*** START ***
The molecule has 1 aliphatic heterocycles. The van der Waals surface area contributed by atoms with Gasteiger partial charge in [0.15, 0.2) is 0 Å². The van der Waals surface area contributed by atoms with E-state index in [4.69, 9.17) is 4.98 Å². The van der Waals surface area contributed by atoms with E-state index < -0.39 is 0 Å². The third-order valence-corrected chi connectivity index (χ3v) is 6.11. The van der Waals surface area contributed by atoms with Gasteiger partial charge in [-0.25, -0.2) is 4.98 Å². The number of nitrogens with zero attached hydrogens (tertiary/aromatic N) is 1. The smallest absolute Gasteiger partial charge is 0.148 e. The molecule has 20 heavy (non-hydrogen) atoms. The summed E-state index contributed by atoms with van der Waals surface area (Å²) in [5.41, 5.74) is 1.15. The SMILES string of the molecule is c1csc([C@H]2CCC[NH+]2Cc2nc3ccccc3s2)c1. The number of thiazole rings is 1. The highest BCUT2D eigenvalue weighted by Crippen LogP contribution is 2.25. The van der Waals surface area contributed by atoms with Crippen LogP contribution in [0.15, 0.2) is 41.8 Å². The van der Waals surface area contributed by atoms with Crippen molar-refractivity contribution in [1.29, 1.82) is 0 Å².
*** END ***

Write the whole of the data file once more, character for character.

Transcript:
The molecule has 1 aliphatic heterocycles. The van der Waals surface area contributed by atoms with Gasteiger partial charge in [0.15, 0.2) is 0 Å². The van der Waals surface area contributed by atoms with E-state index in [4.69, 9.17) is 4.98 Å². The van der Waals surface area contributed by atoms with E-state index < -0.39 is 0 Å². The third-order valence-corrected chi connectivity index (χ3v) is 6.11. The van der Waals surface area contributed by atoms with Gasteiger partial charge in [-0.25, -0.2) is 4.98 Å². The number of nitrogens with zero attached hydrogens (tertiary/aromatic N) is 1. The smallest absolute Gasteiger partial charge is 0.148 e. The molecule has 20 heavy (non-hydrogen) atoms. The summed E-state index contributed by atoms with van der Waals surface area (Å²) in [5.41, 5.74) is 1.15. The SMILES string of the molecule is c1csc([C@H]2CCC[NH+]2Cc2nc3ccccc3s2)c1. The number of thiazole rings is 1. The highest BCUT2D eigenvalue weighted by Crippen LogP contribution is 2.25. The van der Waals surface area contributed by atoms with Crippen LogP contribution in [0.15, 0.2) is 41.8 Å². The van der Waals surface area contributed by atoms with Crippen molar-refractivity contribution in [1.29, 1.82) is 0 Å².